HUD Awards $1.5 Billion For Puerto Rico Recovery… The U.S. Department of Housing and Urban Development of the United States (HUD) granted $1.5 billion in disaster recovery grants to Puerto Rico. These grants are provided through the Community Development Block Grant Disaster Recovery Program to support long-term recovery of homes and businesses. These grants were approved as part of Congress-approved disaster aid package signed by President Trump in September 2017. HUD has relied on data from FEMA and Small Business Administration to identify needs and will direct funds to the most impacted.
December Sales & Use Tax Collections Exceed Prior Year… Post Hurricane Maria, December 2017 became the first month where sales and use tax collection exceeded same month prior year. Collections from the sales & use tax in December totaled $233.1 million, some $11.8 million, or 5.3%, more than the previous year. For the first half of fiscal 2018, $1.1 billion of sales and use tax has been collected. The Island’s General Fund collections in December $697.6 million, $101.9 million less than the same time the year prior and $65.8 million lower than projected for the month. Net revenue in the General Fund for the first half of the current fiscal year reached $3.6 billion, which represents $348 million, or 8.8%, less than the previous year and is $157 million or 4.3% lower than projected. The Puerto Rico Government and Oversight Board, in character frivolously predicted as much as a 50% decline in revenues. The COFINA debt service fund held by Bank of NY is now sufficient to pay 8/1/2017, 2/1/2018 and 8/1/2018 debt service.
Puerto Rico Bonds Have Best Month Since 2016… Puerto Rico securities had their best month in a year and a half. Commonwealth debt has gained about 12% in January. COFINA Subordinate Bonds gained 70%, albeit from distressed prices. The gains are a reversal from last year per Bloomberg. Some analysts believe that given 2018 tax reform, the year-end sell off may well reflect tax loss transactions. Creditors remain unfazed by Puerto Rico Fiscal Plans as bondholders look to the Courts to uphold liens.
Assured Guaranty Will Appeal Recent Ruling… Assured Guaranty will appeal to the U.S. Court of Appeals to reverse Judge Swain’s recent ruling on bonds issued by Puerto Rico Highways and Transportation Authority (HTA), Convention Center and Infrastructure Financing Authority. The court did not address whether the HTA bonds are secured by a lien or security interest. On January 30, 2018, Judge Swain issued two decisions in proceedings related to the Title III restructuring of Puerto debt. The court rejected the Commonwealth and Oversight Board’s argument that Section 305 of PROMESA deprives the court of jurisdiction over certain claims; instead, the court held that section 305 only limits the court’s ability to order remediation. The court dismissed the plaintiff monoline insurers’ complaint against the Commonwealth and the Puerto Rico Highways and Transportation Authority and ruled that the special revenues provisions of the Bankruptcy Code do not require a debtor, post-petition, to apply the special revenues to the bonds they secure. The court also held that the plaintiffs were unable to show that bondholders have an ownership interest, to the exclusion of HTA, in the funds held in certain reserve accounts at HTA. Most judges have very little if any experience with Chapter 9 let alone Title III debt restructuring as they are more familiar with corporate bankruptcy. This may explain Swain’s error on bankruptcy-remote special revenue, a bankruptcy expert James Spiotto noted. Judge Swain’s decision is mostly an effort to narrow scope and may need to be reconsidered either by an appellate court or by her.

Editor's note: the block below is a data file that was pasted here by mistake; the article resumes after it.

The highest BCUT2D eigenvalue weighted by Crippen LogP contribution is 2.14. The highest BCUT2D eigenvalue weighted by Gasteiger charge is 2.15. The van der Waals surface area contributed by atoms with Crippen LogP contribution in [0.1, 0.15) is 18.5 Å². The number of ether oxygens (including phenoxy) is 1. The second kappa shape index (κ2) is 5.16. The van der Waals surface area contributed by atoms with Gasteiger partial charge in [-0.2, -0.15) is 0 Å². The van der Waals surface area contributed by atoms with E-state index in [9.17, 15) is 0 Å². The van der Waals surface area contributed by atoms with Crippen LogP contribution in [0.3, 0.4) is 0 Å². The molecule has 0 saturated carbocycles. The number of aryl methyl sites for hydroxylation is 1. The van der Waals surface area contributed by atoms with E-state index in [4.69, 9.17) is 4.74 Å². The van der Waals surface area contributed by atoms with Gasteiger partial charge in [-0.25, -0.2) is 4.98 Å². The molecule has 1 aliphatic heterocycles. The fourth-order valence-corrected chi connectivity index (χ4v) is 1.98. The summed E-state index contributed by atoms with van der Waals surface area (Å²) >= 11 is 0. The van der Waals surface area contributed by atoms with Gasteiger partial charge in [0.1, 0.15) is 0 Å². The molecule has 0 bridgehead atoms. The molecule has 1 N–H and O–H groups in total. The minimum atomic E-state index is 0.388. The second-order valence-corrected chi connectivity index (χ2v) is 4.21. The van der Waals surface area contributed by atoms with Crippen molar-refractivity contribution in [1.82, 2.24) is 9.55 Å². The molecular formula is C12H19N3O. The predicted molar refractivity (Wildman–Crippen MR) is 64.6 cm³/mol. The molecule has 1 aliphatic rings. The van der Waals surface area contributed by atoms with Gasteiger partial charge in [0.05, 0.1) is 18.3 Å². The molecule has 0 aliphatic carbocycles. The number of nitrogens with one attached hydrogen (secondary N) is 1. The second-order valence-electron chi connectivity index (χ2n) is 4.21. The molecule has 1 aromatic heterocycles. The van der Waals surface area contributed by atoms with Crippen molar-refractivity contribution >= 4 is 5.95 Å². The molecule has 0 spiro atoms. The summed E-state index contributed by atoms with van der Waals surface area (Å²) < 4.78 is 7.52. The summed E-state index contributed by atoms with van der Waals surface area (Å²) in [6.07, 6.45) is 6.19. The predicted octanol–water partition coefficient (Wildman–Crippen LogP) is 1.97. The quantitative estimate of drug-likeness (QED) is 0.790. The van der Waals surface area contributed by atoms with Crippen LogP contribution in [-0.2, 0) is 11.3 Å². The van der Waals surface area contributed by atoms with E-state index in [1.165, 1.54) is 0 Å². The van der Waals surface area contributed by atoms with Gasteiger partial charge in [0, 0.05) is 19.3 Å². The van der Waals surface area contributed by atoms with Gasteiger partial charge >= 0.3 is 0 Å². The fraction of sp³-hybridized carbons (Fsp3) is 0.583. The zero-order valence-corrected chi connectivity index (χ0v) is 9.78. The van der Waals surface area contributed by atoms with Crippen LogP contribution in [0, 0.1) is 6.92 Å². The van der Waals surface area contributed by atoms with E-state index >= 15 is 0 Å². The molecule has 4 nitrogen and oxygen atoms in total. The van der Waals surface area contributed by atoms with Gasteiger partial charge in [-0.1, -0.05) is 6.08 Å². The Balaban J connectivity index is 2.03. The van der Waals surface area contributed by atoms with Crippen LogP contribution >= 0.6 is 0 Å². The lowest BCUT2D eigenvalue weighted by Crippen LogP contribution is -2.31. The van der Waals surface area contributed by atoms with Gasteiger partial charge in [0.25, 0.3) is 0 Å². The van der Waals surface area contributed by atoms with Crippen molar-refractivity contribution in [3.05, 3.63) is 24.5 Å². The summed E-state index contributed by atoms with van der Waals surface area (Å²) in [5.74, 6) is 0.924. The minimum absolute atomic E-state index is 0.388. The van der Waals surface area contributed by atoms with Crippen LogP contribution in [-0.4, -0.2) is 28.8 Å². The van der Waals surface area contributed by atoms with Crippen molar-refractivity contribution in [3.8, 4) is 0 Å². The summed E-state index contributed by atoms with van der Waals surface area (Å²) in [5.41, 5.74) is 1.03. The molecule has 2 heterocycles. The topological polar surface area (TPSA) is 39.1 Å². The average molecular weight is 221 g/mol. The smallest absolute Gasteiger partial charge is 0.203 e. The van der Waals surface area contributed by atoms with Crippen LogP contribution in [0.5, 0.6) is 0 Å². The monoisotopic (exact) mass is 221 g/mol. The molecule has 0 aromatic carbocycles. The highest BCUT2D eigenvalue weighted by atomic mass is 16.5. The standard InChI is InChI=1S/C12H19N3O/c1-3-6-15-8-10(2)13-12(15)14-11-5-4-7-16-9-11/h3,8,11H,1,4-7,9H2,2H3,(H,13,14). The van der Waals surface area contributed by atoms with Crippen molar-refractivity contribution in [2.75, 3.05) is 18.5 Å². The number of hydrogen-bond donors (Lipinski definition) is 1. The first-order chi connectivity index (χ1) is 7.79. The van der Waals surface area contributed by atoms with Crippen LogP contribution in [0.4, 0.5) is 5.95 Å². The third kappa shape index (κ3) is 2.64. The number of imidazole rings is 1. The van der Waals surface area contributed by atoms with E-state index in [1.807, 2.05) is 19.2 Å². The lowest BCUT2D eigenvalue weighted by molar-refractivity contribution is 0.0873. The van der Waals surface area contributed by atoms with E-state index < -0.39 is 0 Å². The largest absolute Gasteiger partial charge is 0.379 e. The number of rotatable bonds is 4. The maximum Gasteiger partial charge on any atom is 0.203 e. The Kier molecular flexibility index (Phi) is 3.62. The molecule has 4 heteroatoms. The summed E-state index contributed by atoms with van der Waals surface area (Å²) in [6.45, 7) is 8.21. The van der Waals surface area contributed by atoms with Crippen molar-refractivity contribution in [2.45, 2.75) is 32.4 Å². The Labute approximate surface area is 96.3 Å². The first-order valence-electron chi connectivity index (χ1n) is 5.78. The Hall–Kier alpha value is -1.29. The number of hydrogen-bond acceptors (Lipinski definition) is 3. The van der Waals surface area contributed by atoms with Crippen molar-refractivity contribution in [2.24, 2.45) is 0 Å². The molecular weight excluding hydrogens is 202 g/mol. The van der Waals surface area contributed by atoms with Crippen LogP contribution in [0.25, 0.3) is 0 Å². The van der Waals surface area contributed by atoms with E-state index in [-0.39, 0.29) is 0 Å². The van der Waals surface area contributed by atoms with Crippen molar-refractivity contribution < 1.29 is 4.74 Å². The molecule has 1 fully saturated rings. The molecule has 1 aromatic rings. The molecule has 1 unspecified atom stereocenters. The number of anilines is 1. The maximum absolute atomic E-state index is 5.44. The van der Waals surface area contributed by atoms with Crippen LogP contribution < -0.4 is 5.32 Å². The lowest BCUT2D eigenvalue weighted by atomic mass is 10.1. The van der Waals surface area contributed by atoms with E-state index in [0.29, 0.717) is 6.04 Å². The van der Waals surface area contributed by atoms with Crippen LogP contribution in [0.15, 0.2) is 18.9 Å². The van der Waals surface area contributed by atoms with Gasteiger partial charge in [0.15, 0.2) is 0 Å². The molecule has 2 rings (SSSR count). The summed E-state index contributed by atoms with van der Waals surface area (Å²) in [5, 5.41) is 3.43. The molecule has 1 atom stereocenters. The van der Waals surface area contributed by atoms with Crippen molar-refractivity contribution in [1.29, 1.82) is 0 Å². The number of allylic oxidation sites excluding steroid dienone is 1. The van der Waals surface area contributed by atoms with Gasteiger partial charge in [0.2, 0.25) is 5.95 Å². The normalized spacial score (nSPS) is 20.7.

If you have any questions or desire updated information contact your GMS Account Executive. Information taken from sources deemed reliable. This update does not purport to include all available information